Biden said Monday that he had spent time with his predecessor in recent days and that Carter had asked him to deliver a eulogy. In a statement Tuesday, the Carter Centeran Atlanta-based organization founded by the former president and his wife, said it was “grateful” for the reversal of a land-swap deal that “threatened to undermine ANILCA as a powerful piece of conservation law.”
David Raskinspresident of Friends of Alaska National Wildlife Refugessaid Carter appeared to have a powerful influence on the issue — to a certain extent.
“If President Carter had not weighed in, we would not be where we are,” Raskin said. “But in the long run, if Secretary Haaland allows that road, it certainly damages Carter’s legacy.”
Stacey Abrams to join Rewiring America as senior counsel
Stacey Abramsthe longtime voting rights advocate and former Georgia gubernatorial candidate, will join the electrification group Rewiring America as senior counsel, the organization announced Tuesday.
Abrams told The Climate 202 that in her new role, she will focus on spreading awareness of the incentives in the Inflation Reduction Act that can help consumers go electric.
“Rewiring America has taken a very important track on what is a global crisis and global conversation,” she said. “Ultimately it’s about the 300 million Americans who have the ability to shape our climate policy going forward by making decisions that actually help them make their lives better today.”
Abrams added that he is excited about helping people get their “fair share” of the climate law’s benefits, especially in disadvantaged communities that have borne the brunt of environmental hazards.
“When communities that are suffering get the chance to fly, that has a booming effect on the rest of the economy, on the rest of the neighborhoods,” he said.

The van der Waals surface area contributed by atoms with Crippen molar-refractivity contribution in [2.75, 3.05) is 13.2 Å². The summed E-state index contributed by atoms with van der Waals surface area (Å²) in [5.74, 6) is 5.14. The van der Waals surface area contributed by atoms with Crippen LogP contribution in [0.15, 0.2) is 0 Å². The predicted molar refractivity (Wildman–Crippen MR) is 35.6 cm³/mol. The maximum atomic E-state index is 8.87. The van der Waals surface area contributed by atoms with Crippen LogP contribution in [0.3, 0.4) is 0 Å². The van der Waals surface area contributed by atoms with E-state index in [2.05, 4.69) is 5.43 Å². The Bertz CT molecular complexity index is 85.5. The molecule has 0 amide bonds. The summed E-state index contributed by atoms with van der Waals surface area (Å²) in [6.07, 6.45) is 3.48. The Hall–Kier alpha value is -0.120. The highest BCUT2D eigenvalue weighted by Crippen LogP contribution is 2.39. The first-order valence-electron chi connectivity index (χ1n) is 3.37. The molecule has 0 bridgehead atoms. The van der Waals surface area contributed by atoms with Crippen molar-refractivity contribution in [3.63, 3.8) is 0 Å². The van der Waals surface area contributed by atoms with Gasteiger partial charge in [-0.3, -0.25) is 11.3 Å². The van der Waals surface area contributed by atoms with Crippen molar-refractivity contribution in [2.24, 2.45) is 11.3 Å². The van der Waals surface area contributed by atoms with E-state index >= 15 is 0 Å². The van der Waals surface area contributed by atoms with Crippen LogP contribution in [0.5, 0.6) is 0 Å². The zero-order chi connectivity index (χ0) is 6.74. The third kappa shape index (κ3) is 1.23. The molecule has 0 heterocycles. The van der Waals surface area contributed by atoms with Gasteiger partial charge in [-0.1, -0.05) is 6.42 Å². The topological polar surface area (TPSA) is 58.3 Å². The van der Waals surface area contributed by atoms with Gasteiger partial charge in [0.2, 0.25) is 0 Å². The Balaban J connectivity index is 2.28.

The move comes after the Biden administration in November asked Rewiring America to lead a coalition of major US companies in a campaign to educate consumers about the climate law’s incentives, according to a news release.
EPA proposes rules to limit ‘forever chemicals’ in drinking water
the Environmental Protection Agency on Tuesday proposed planned limits on polyfluoroalkyl and perfluoroalkyl substances, known as PFAS, potentially forcing water utilities across the country to spend billions of dollars to comply, although it will probably be months before the rules are finalized, The Washington Post’s Timothy Poko reports.
The rules would be the nation’s first drinking water standards for a group of human-made chemicals that scientists say pose a more significant risk to public health than previously thought, having recently been linked to infertility, cancer and other immune or cardiovascular issues.
These “forever chemicals,” which can persist in the environment for years without breaking down, are also found in common consumer products.
If the rules are enacted, water utilities will be required to detect and reduce PFAS contamination at 4 parts per trillion, falling short of a safe consumption advisory the agency set in June that people said could be affected at a lifetime exposure of just 0.004 to 0.02 parts per trillion. On Tuesday, officials said that 4 parts per trillion is the lowest level at which the toxic compounds can be accurately measured and detected, making it the most stringent rule the agency could enforce.
Nevada considers capping water use for homes in Las Vegas
Lawmakers in Nevada are considering a proposal that would, for the first time, give water managers the power to shut off water use for single-family homes that consume more than about 163,000 gallons of water per year, The Post’s Joshua Partlow reports.
The new draft rules follow laws established last summer to limit the size of swimming pools and tires of decorative grass — each of which are intended to address direct conditions on the Colorado River after more than two decades of a climate-change-fueled drought.
If the rules are approved, the Southern Nevada Water Authority, which serves the Las Vegas metropolitan area, said it does not plan to take action right away. Instead, the agency said the rule is just another tool that could help the state prepare to handle future cuts in water usage if the drought persists.
Still, about 20 percent of residential water users in the Las Vegas area — which is home to about 2.3 million people — already use more than the allotted amount of water. And although Nevada has the smallest allocation of Colorado River water out of all the basin states, at 300,000 acre-feet per year, about 90 percent of the water in the Las Vegas area comes from the river.